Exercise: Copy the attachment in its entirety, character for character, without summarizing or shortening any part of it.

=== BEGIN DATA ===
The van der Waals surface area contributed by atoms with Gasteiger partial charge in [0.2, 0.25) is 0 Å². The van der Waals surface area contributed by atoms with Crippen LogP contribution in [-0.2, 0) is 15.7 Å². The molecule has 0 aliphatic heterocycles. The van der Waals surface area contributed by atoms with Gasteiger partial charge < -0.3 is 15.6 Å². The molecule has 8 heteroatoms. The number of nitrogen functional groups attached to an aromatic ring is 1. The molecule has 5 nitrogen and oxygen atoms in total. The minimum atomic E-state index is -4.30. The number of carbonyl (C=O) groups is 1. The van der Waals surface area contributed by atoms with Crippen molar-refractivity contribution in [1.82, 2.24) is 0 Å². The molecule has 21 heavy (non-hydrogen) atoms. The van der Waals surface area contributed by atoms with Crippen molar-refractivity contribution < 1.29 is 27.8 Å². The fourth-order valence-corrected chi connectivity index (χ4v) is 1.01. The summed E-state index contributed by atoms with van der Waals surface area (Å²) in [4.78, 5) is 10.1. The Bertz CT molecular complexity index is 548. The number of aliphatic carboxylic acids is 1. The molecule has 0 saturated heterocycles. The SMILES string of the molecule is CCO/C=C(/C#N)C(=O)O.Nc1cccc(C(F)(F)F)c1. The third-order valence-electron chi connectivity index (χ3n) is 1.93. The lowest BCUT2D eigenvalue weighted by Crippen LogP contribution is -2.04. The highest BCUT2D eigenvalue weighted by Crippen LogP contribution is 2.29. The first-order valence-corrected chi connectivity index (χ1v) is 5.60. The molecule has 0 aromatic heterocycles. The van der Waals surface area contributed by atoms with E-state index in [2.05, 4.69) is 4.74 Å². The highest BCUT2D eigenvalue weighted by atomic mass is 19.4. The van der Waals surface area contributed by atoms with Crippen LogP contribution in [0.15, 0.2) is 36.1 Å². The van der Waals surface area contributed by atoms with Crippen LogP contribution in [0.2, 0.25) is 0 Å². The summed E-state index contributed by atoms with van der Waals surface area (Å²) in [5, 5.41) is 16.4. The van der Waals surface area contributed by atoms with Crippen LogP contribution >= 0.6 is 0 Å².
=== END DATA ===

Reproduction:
The van der Waals surface area contributed by atoms with Gasteiger partial charge in [0.2, 0.25) is 0 Å². The van der Waals surface area contributed by atoms with Crippen LogP contribution in [-0.2, 0) is 15.7 Å². The molecule has 0 aliphatic heterocycles. The van der Waals surface area contributed by atoms with Gasteiger partial charge < -0.3 is 15.6 Å². The molecule has 8 heteroatoms. The number of nitrogen functional groups attached to an aromatic ring is 1. The molecule has 5 nitrogen and oxygen atoms in total. The minimum atomic E-state index is -4.30. The number of carbonyl (C=O) groups is 1. The van der Waals surface area contributed by atoms with Crippen molar-refractivity contribution in [1.82, 2.24) is 0 Å². The molecule has 21 heavy (non-hydrogen) atoms. The van der Waals surface area contributed by atoms with Crippen molar-refractivity contribution < 1.29 is 27.8 Å². The fourth-order valence-corrected chi connectivity index (χ4v) is 1.01. The summed E-state index contributed by atoms with van der Waals surface area (Å²) in [4.78, 5) is 10.1. The Bertz CT molecular complexity index is 548. The number of aliphatic carboxylic acids is 1. The molecule has 0 saturated heterocycles. The SMILES string of the molecule is CCO/C=C(/C#N)C(=O)O.Nc1cccc(C(F)(F)F)c1. The third-order valence-electron chi connectivity index (χ3n) is 1.93. The lowest BCUT2D eigenvalue weighted by Crippen LogP contribution is -2.04. The highest BCUT2D eigenvalue weighted by Crippen LogP contribution is 2.29. The first-order valence-corrected chi connectivity index (χ1v) is 5.60. The molecule has 0 aromatic heterocycles. The van der Waals surface area contributed by atoms with E-state index in [2.05, 4.69) is 4.74 Å². The highest BCUT2D eigenvalue weighted by atomic mass is 19.4. The van der Waals surface area contributed by atoms with Crippen LogP contribution in [0.15, 0.2) is 36.1 Å². The van der Waals surface area contributed by atoms with Crippen LogP contribution in [0.2, 0.25) is 0 Å². The summed E-state index contributed by atoms with van der Waals surface area (Å²) in [5, 5.41) is 16.4. The van der Waals surface area contributed by atoms with Crippen LogP contribution >= 0.6 is 0 Å².